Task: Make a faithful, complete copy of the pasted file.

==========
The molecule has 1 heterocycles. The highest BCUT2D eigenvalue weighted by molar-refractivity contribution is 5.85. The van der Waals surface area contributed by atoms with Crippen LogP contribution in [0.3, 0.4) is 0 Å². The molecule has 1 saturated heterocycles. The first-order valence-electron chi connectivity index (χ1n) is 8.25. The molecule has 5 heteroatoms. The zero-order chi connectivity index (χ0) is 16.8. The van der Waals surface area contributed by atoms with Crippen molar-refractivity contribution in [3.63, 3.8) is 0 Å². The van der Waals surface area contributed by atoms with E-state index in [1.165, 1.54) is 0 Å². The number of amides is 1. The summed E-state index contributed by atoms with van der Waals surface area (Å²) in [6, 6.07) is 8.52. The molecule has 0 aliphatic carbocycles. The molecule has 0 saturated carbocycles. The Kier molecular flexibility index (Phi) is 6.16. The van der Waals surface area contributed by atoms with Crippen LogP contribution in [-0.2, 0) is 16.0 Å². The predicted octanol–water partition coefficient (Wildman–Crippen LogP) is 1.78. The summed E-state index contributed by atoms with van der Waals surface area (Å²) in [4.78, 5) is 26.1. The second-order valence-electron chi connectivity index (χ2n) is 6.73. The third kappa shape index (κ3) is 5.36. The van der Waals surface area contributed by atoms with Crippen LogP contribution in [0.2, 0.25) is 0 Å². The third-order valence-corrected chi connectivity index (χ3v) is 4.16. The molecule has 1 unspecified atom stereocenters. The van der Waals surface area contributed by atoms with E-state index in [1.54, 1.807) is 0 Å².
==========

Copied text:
The molecule has 1 heterocycles. The highest BCUT2D eigenvalue weighted by molar-refractivity contribution is 5.85. The van der Waals surface area contributed by atoms with Crippen LogP contribution in [0.3, 0.4) is 0 Å². The molecule has 1 saturated heterocycles. The first-order valence-electron chi connectivity index (χ1n) is 8.25. The molecule has 5 heteroatoms. The zero-order chi connectivity index (χ0) is 16.8. The van der Waals surface area contributed by atoms with Crippen molar-refractivity contribution in [3.63, 3.8) is 0 Å². The van der Waals surface area contributed by atoms with E-state index in [1.165, 1.54) is 0 Å². The number of amides is 1. The summed E-state index contributed by atoms with van der Waals surface area (Å²) in [6, 6.07) is 8.52. The molecule has 0 aliphatic carbocycles. The molecule has 0 saturated carbocycles. The Kier molecular flexibility index (Phi) is 6.16. The van der Waals surface area contributed by atoms with Crippen LogP contribution in [-0.2, 0) is 16.0 Å². The predicted octanol–water partition coefficient (Wildman–Crippen LogP) is 1.78. The summed E-state index contributed by atoms with van der Waals surface area (Å²) in [4.78, 5) is 26.1. The second-order valence-electron chi connectivity index (χ2n) is 6.73. The third kappa shape index (κ3) is 5.36. The van der Waals surface area contributed by atoms with Crippen LogP contribution in [0.2, 0.25) is 0 Å². The third-order valence-corrected chi connectivity index (χ3v) is 4.16. The molecule has 1 unspecified atom stereocenters. The van der Waals surface area contributed by atoms with E-state index in [1.54, 1.807) is 0 Å².